International open access practices: Strategies beyond the APC model

“Increasingly, the governments and private organizations which fund research are mandating that the research outputs they support are made available as open access content. These efforts are impacting both established and growing efforts to share research widely.

This panel discussion will feature four presentations that address how large-scale developments in open access, particularly in regard to those emphasizing the article processing charge (APC) model, are impacting or influencing other programs which enhance access to scholarly content under different models. A Question and Answer session will follow.

The events speakers will discuss the Open Library of Humanities, research database integration of open access content in Iran, an overview of the open access mandates and policies of Latin American countries, and the Research4Life program.”

NWO grant for the Open Library for Humanities

“The Open Library for Humanities (OLH) has received a three-year grant for the Library Partnership Subsidy system. OLH is an academic Open Access platform without costs for the authors who publish there.

NWO is deeply committed to Open Access and is dedicated to realising this transition. The sustainable funding of digital infrastructures is essential in this regard. NWO tries to contribute to that where possible. Today, NWO will announce that it is entering a three-year partnership with the Open Library for Humanities. OLH is high-quality Open Access platform in the humanities….”

The Open Library of Humanities, a Consortial Funding Model for Gold Open Access in the Humanities Without Publication Fees | Zenodo

Abstract:  The OLH is a charitable organisation dedicated to publishing world-leading open access humanities scholarship with no author-facing article processing charges. Launched in 2015, our free-to-read, free-to-publish model was set up to revolutionise the field of open access publishing. Five years on, our sustainable business model has attracted nearly 300 supporting institutions, with further revenue generated through hosting on our in-house open source publishing platform Janeway, enabling us to establish a thriving platform of 28 peer-reviewed open access journals.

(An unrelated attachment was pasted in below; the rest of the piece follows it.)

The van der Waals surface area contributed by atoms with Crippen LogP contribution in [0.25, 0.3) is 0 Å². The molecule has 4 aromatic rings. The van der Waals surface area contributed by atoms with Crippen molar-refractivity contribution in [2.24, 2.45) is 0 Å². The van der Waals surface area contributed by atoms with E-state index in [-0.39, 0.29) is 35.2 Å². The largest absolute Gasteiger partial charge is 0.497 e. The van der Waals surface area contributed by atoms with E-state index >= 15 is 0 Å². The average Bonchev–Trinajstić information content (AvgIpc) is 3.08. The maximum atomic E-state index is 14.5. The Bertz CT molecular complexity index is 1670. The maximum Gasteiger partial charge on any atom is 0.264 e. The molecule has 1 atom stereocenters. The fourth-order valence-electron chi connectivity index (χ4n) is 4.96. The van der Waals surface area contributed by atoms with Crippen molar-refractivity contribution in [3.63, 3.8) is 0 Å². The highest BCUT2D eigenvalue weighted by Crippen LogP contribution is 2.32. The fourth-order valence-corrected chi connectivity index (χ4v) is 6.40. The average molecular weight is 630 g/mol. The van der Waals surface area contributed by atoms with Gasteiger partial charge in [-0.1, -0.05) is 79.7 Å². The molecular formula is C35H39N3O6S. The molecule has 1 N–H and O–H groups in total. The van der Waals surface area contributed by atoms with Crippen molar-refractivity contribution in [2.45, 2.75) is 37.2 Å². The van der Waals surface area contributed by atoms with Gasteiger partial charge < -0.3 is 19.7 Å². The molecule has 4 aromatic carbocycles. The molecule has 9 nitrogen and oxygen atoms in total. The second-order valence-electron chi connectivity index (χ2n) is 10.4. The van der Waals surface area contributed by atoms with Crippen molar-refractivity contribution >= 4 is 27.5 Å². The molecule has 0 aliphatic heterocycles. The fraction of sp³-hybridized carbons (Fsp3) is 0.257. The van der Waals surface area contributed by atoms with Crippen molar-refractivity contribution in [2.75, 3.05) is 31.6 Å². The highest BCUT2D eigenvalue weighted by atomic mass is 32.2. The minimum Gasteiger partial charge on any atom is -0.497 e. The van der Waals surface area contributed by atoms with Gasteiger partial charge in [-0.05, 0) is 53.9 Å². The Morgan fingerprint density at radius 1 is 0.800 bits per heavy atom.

The OLH has been internationally recognised as an important development in open access for the humanities and for its innovative business model. The current level of Article Processing Charges makes gold OA publishing unaffordable for the majority of unfunded humanities scholars. The OLH aims instead to implement a collaborative, or collective, funding model for gold open access in the humanities without APCs. The model proposed by the OLH is one where publication costs do not fall on the institution or researchers but, are instead financed collaboratively through an international library consortium, where each member pays an annual fee according to the country and size of the institution. Reducing and distributing the costs of publication across its members, with an economy of scale that improves as more institutions join. Our idea is that research organisations and libraries make a relatively small contribution that covers the costs of running a publication platform on which peer-reviewed scholarly journals can then be published as open access. The platform was initially funded by the Andrew W. Mellon Foundation, and now, five years after its launch, entirely covers its costs by payments from its international library consortium. Our mission is to support and extend open access to scholarship in the humanities – for free, for everyone, for ever.

News – Winners of the OLH Open Access 2020 Award announced

Earlier this year, the Open Library of Humanities launched the OLH Open Access Award 2020, a fund dedicated to promoting the benefits and impact of open access to humanities scholars and disciplines and to knowledge worldwide. Our open access awards have been awarded to two organisations in recognition for their exceptional open access scholarly projects. Congratulations to the winners, and thank you to everyone who applied. The winners are announced below:

National Library of Kosovo; Zaide Krapi and Liridon Zekaj…

Open Access Digital Theological Library; Ann Hidalgo….”

Fair OA publishers, infrastructures and initiatives supported by KU Leuven | KU Leuven Open Science